Black Sunday

B+

Black Sunday

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“Stare into these eyes,” reads the tagline for 1960’s Black Sunday, Mario Bava’s first and most celebrated feature, and a gold standard for a certain tradition of gothic horror. But would Black Sunday still exert its mesmeric power if those eyes didn’t belong to Barbara Steele, the then-unknown British actress who would later earn “scream queen” status in Roger Corman’s The Pit And The Pendulum and many less dignified projects? Steele’s broad-set face, with its Katharine Hepburn cheekbones, porcelain skin, and piercing saucer eyes, evokes an eerie kind of beauty that’s seductive yet otherworldly, and particularly striking in Bava’s high-contrast black and white. She plays dual roles in the film, as a centuries-old witch/vampire seeking revenge and as a sweet maiden who shares the same bloodline, and that face sells both roles beautifully, projecting innocence and menace through the subtlest contortions. It’s a cliché to say the movie wouldn’t work without her—it’s also, in this case, true. 

Though Black Sunday was his debut as a director, Bava had plenty of experience as a cinematographer, and that’s immediately apparent in the brilliant opening sequence in 1630 Moldavia, where Steele and her lover are condemned to death for sorcery, but not before hexing their tormenters. The ritual killing ends with Steele wearing a spiked “mask of Satan” and entombed in a mausoleum with a cross over the coffin to ward off evil spirits. Two hundred years later, a doctor (Andrea Checchi) and his assistant (John Richardson) accidentally unleash Steele from the great beyond, and she proceeds to have her revenge on the descendents of those who wronged her. The action then shifts largely to a creepy castle that’s perfectly suited to the dastardly designs of the undead.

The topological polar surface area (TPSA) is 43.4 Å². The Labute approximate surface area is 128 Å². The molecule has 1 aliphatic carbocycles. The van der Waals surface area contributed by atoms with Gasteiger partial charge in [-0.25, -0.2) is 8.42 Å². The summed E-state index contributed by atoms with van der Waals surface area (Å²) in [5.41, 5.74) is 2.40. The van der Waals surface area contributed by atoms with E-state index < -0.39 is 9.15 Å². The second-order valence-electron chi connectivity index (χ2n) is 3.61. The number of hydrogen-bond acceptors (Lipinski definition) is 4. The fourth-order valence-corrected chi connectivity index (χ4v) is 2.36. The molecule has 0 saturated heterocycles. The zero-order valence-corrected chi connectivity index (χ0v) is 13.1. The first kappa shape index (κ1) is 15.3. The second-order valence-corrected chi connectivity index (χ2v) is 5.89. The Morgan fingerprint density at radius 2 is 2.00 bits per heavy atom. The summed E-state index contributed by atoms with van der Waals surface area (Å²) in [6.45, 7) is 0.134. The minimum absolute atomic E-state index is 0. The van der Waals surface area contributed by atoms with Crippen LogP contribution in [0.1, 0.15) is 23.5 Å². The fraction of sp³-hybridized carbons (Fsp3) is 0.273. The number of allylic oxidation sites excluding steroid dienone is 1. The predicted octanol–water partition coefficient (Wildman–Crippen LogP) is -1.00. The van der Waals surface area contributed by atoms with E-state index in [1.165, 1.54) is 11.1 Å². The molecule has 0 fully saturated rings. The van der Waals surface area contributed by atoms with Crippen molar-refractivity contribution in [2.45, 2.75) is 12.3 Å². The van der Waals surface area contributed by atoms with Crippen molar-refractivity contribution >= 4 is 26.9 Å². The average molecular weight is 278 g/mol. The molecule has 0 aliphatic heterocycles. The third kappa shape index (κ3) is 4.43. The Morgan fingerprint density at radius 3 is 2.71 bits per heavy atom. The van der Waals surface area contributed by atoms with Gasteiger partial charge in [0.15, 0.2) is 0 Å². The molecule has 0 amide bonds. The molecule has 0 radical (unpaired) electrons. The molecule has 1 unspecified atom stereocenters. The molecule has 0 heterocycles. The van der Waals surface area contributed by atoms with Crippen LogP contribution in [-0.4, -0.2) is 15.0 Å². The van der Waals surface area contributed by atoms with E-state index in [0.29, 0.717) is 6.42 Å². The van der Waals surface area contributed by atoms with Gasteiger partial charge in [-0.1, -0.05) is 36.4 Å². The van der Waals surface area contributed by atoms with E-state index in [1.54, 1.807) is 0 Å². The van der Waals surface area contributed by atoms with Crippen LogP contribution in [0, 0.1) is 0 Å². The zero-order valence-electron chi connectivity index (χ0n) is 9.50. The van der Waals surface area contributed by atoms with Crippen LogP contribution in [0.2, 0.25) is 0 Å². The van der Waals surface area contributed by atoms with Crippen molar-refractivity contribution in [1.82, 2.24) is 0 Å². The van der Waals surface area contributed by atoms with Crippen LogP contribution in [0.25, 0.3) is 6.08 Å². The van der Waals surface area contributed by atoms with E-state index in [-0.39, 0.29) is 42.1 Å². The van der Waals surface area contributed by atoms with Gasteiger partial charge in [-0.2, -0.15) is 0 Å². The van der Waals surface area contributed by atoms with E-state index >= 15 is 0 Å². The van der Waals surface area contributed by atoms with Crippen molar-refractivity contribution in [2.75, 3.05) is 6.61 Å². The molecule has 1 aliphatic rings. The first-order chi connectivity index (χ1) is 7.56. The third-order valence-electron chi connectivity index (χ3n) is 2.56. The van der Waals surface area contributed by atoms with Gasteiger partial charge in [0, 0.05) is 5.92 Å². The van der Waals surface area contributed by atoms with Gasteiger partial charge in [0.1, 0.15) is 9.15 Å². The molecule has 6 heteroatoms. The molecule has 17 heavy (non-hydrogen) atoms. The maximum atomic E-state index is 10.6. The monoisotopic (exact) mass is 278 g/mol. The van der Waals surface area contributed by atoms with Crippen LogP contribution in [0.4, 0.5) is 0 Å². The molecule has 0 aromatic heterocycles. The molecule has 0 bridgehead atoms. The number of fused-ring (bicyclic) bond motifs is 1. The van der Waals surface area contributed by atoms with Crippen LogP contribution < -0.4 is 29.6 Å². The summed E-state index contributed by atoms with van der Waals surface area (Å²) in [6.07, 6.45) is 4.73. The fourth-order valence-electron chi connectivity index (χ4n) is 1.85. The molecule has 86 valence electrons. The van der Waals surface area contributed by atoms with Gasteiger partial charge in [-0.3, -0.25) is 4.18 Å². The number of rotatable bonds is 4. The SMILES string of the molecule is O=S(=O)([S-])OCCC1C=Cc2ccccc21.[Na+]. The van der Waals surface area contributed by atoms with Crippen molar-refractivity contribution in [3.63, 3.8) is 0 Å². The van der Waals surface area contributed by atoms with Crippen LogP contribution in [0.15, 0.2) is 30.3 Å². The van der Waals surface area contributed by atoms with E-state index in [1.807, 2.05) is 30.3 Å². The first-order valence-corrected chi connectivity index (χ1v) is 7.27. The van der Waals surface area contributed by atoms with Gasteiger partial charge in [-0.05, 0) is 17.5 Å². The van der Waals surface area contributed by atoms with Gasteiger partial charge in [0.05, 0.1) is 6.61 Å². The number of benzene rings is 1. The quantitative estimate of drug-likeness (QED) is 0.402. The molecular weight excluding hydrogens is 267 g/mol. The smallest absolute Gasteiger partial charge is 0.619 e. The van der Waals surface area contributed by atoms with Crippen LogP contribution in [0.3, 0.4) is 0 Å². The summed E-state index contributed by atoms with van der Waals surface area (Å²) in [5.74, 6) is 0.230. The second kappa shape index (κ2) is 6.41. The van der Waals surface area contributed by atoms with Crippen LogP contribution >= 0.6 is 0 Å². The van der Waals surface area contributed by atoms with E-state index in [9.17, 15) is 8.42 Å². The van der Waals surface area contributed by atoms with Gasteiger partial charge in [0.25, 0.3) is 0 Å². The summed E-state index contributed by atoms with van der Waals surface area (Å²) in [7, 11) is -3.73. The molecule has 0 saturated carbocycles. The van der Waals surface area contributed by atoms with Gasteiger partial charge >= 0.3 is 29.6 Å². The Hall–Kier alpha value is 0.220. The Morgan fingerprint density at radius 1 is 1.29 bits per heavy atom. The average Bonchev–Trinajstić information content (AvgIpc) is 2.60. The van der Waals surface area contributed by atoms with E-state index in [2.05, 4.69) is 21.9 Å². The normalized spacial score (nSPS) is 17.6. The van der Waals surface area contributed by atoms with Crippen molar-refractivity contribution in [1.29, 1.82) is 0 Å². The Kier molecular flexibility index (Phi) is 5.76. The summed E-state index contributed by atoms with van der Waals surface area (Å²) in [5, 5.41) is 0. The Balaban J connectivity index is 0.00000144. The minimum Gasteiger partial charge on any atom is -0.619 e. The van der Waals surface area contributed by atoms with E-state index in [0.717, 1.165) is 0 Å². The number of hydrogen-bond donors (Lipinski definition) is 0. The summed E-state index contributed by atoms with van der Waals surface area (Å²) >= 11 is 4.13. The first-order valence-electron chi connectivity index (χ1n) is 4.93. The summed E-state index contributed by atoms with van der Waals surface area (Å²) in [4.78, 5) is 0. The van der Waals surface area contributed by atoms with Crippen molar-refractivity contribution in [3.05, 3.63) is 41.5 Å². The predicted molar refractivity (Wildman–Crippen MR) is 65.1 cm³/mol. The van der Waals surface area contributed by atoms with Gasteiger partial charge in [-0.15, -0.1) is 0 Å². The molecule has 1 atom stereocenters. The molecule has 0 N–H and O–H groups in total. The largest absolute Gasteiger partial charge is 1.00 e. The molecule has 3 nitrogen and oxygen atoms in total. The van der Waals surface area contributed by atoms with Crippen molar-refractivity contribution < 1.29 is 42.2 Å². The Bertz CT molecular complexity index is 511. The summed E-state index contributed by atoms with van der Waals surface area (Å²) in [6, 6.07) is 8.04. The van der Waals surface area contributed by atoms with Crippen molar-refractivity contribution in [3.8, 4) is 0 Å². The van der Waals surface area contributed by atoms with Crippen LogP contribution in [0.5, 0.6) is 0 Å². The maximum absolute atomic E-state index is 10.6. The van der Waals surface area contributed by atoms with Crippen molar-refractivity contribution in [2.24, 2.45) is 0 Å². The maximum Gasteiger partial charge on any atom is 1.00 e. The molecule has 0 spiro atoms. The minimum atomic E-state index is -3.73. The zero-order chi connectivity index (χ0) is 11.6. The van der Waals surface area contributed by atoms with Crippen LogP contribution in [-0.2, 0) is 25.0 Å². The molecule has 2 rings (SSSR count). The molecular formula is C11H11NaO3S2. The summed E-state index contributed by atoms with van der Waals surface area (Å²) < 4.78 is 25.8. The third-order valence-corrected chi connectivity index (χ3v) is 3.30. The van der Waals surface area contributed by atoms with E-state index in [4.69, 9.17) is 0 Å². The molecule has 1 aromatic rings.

Back in 1960, Black Sunday rankled the censors with its explicit violence and overt sexuality, leading to massive cuts in the U.S. version and a multi-year ban in the U.K. By today’s standards, it looks awfully tame in both departments, but Bava’s ornate vision of haunted castles and demonic legacies remains expressive and hugely influential on the like-themed films that followed, from Steele’s subsequent ’60s horror turns to Francis Ford Coppola’s Dracula and Tim Burton’s Sleepy Hollow. Though categorized as a horror film—and certainly capable of evoking bone-deep dread in sequences like the opener—Black Sunday is more a triumph of heightened atmosphere, one that’s equally accommodating of melodrama and eroticism. It doesn’t seek to terrify its viewers; it wants to hypnotize them instead. 

Key features: A fantastic commentary track by Bava scholar Tim Lucas goes deep into the film’s production and legacy, and a slew of theatrical trailers highlight this and other Bava films. 

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